My husband got the idea for this unique altruism from something that the kids and I have done for years. We will often anonymously pay for someone eating alone at a restaurant, usually a Friendly's or an IHOP or someplace like that. This practice began many years ago when the kids and I were having dinner at the local Friendly's and I noticed an older gentleman enter alone. It took forever for the hostess to get to him, and when she finally did, she sat him at a small table near us. He looked at the menu, and after a few minutes no one came to welcome him or take his drink order or anything. He kept waiting patiently, and as we were happily drawing on the children's menus with crayons and laughing amongst ourselves, I noticed that no one came to take this man's order. I don't know how much time went by, but it was much longer than it should have been, and when the waitperson finally made her way over to him she said, "Oh, I'm so sorry, I didn't see you there."

I didn't see you there. What could be worse for this gentleman, or for any of us? All of us want to be seen in our lives, no matter how old, young, tall, short, etc. We just want to be seen and our presence acknowledged. At that moment I wanted to do something that would show him that he was indeed seen, he was cared about, he mattered, so I surreptitiously consulted the waitperson about paying for his bill, under the strict condition that she not tell him who paid for it. She agreed, the gentleman ate his dinner, and when he was finished, I barely looked up to see her tell him the good news. (I really didn't want to look up because I didn't want to give ourselves away) I whispered to the kids to check it out (they knew what was going on) and all three of us watched as this man's entire demeanor changed. He stood up slowly, and we saw that he was now standing straighter than when he had first entered. He turned around and scanned the restaurant to discern whom he might have recognized or who his benefactor might be. We quickly resumed eating and playing around like nothing was out of the ordinary. We then saw the smile slowly spread across his face. It was a bright, happy, genuine smile, and he kept smiling as he made his way up to the front, continuing to look for any signs of who might have done this for him. We watched him go out the door, smiling to himself, and the three of us felt even happier than he looked as we finished up and paid our and his bills.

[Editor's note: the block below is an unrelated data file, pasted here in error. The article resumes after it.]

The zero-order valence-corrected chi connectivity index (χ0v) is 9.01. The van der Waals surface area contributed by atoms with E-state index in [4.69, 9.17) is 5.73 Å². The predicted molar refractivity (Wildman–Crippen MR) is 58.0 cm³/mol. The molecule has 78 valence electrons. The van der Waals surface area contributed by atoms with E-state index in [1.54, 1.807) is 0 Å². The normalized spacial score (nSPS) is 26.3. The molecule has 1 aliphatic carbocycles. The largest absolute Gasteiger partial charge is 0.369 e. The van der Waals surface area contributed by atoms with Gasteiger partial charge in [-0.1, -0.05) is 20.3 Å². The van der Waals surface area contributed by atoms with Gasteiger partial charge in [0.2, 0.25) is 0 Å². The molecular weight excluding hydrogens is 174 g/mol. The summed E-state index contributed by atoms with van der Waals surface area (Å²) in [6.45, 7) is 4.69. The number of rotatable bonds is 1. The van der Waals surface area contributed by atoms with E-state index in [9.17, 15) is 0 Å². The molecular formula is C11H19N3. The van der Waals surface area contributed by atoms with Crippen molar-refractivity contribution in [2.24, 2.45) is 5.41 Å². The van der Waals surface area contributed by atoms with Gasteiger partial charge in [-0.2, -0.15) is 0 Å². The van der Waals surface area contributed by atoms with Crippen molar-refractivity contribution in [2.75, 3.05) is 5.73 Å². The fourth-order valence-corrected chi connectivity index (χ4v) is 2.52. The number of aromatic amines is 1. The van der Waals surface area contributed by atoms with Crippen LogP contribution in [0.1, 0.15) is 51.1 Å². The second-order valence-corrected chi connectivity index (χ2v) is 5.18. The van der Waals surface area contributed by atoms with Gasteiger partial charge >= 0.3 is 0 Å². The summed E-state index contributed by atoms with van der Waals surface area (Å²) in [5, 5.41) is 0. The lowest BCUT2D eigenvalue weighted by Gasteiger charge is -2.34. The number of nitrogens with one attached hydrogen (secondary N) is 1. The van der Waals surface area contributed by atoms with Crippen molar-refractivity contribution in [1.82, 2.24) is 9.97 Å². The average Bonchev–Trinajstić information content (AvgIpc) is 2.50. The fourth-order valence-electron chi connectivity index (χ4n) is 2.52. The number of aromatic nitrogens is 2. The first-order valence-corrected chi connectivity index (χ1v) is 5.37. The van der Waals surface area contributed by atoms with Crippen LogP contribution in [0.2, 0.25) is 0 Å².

You know how much that experience cost me? $9.61. To change someone's life, even for a few minutes. Since that time, when we go to similar places, the kids will look for solo diners and ask me if we can take care of their meal. We don't always do it, just when it feels right. I can say though, every single time we do it the person exits the restaurant standing tall, looking proud, feeling happy, and ultimately changed for the better. We will never know the long-lasting effects of these tiny acts of compassion. But in some cases they may be huge.

Everyone has their own way of spreading joy and good feelings to those around them. It doesn't matter the way, it matters that we DO it. We take the time to notice who might need a lift and then we give it, knowing it's the right thing to do. And wow is it fun for us too!

On days like 9/11, we're reminded of the evil that people are capable of, as well as the tremendous goodness people are capable of. We're reminded of the choices that we make every day that affect the world around us. And we're reminded that, without a doubt, one person can make a difference. One person CAN change the world.